Dunellen, New Jersey

Dunellen, New Jersey
Dunellen, New Jersey
—  Borough  —
Dunellen highlighted in Middlesex County. Inset: location of Middlesex County highlighted in the State of New Jersey.
Census Bureau map of Dunellen, New Jersey
Coordinates: 40°35′23″N 74°27′59″W / 40.58972°N 74.46639°W / 40.58972; -74.46639Coordinates: 40°35′23″N 74°27′59″W / 40.58972°N 74.46639°W / 40.58972; -74.46639
Country United States
State New Jersey
County Middlesex
Incorporated October 28, 1887
 - Type Borough
 - Mayor Robert Seader (term ends 2011)[1]
 - Total 1.0 sq mi (2.7 km2)
 - Land 1.0 sq mi (2.7 km2)
 - Water 0.0 sq mi (0.0 km2)
Elevation[2] 52 ft (16 m)
Population (2006)[3]
 - Total 6,940
 - Density 6,573.9/sq mi (2,538.2/km2)
Time zone Eastern (EST) (UTC-5)
 - Summer (DST) EDT (UTC-4)
ZIP code 08812 (Shared with Green Brook
Area code(s) 732/848
FIPS code 34-18490[4][5]
GNIS feature ID 08851988[6]
Website http://www.dunellen.com/

Dunellen is a Borough in Middlesex County, New Jersey, United States. As of the 2000 United States Census, the borough population was 6,823.

Dunellen was formed as a borough by an Act of the New Jersey Legislature on October 28, 1887, when it broke away from Piscataway Township, based on the results of a referendum held on March 23, 1886. Dunellen's incorporation was confirmed on April 15, 1914.[7]



Dunellen is located at 40°35′23″N 74°27′59″W / 40.589702°N 74.466349°W / 40.589702; -74.466349 (40.589702, -74.466349).[8]

According to the United States Census Bureau, the borough has a total area of 1.0 square mile (2.6 km2), all of it land. Dunellen is in the Raritan Valley, a line of cities in central New Jersey. Dunellen is in the central division along with Bound Brook, South Bound Brook, and Middlesex.


Dunellen grew from its start in 1867. The growth of Dunellen was directly related to the railroad station, which was originally called New Market Junction, serving the nearby village of New Market in Piscataway Township. At that time the tracks were level with North Avenue and the railroad was the Elizabethtown and Somerville Railroad. The railroad also brought industry to the area.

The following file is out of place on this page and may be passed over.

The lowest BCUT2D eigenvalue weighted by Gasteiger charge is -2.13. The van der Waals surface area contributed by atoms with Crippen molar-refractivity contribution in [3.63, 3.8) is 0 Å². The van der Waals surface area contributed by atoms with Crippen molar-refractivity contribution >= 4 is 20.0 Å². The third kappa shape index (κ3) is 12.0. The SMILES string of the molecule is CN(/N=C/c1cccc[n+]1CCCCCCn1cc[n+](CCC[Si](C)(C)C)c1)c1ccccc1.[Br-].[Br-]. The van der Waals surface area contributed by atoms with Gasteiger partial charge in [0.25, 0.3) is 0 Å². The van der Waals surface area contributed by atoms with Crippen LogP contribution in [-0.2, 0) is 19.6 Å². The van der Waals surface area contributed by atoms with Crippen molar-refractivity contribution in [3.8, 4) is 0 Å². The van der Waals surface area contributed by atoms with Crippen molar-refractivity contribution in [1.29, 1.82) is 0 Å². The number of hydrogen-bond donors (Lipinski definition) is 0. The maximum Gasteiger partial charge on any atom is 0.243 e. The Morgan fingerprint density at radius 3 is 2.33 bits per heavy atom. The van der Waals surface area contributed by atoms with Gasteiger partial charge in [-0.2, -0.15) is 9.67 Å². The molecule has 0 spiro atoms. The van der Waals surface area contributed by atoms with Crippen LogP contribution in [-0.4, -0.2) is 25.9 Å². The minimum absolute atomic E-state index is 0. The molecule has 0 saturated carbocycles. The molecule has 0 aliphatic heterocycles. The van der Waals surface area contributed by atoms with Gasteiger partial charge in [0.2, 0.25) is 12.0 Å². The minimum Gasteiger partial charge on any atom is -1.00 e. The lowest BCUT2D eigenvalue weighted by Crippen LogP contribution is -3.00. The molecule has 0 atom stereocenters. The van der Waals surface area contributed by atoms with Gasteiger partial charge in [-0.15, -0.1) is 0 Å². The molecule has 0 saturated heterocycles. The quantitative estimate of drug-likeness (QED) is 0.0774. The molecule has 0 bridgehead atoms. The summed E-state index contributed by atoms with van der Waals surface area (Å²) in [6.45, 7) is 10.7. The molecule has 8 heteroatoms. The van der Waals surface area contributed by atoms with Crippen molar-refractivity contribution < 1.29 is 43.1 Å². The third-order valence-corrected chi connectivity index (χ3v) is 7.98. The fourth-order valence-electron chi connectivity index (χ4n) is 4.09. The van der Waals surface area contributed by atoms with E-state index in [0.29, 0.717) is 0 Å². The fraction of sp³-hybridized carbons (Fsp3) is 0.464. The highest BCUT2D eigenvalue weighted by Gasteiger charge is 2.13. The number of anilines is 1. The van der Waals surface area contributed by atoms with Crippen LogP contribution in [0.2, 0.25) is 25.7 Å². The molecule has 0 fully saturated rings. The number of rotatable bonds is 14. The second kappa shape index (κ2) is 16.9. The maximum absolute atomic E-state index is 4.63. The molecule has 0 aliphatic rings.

The large Art Color factory built in 1925 was Dunellen's principal industry and produced 10 million magazines a month. The W. F. Hall Printing Company of Chicago bought Art Color in 1931, and ran it until 1968, when it closed the plant there.[9]


Historical populations
Census Pop.
1930 5,148
1940 5,360 4.1%
1950 6,291 17.4%
1960 6,840 8.7%
1970 7,072 3.4%
1980 6,593 −6.8%
1990 6,528 −1.0%
2000 6,823 4.5%
Est. 2006 6,940 [3] 1.7%
Population 1930 - 1990.[10]

As of the census[4] of 2000, there were 6,823 people, 2,451 households, and 1,710 families residing in the borough. The population density was 6,573.9 people per square mile (2,533.1/km2). There were 2,520 housing units at an average density of 2,428.0 per square mile (935.6/km2). The racial makeup of the borough was 84.07% White, 3.66% African American, 0.25% Native American, 3.56% Asian, 0.01% Pacific Islander, 6.38% from other races, and 2.07% from two or more races. Hispanic or Latino of any race were 14.80% of the population.

There were 2,451 households out of which 33.9% had children under the age of 18 living with them, 54.4% were married couples living together, 10.7% had a female householder with no husband present, and 30.2% were non-families. 23.5% of all households were made up of individuals and 8.2% had someone living alone who was 65 years of age or older. The average household size was 2.75 and the average family size was 3.30.

In the borough the population was spread out with 24.9% under the age of 18, 6.9% from 18 to 24, 36.0% from 25 to 44, 20.9% from 45 to 64, and 11.3% who were 65 years of age or older. The median age was 36 years. For every 100 females there were 101.0 males. For every 100 females age 18 and over, there were 99.2 males.

The median income for a household in the borough was $59,205, and the median income for a family was $67,188. Males had a median income of $45,000 versus $34,130 for females. The per capita income for the borough was $26,529. About 1.4% of families and 3.3% of the population were below the poverty line, including 2.0% of those under age 18 and 4.2% of those age 65 or over.


Local government

Dunellen is governed under the Borough form of New Jersey municipal government. The government consists of a Mayor and a Borough Council comprising six council members, with all positions elected at large. A Mayor is elected directly by the voters to a four-year term of office. The Borough Council consists of six members elected to serve three-year terms on a staggered basis, with two seats coming up for election each year.[11]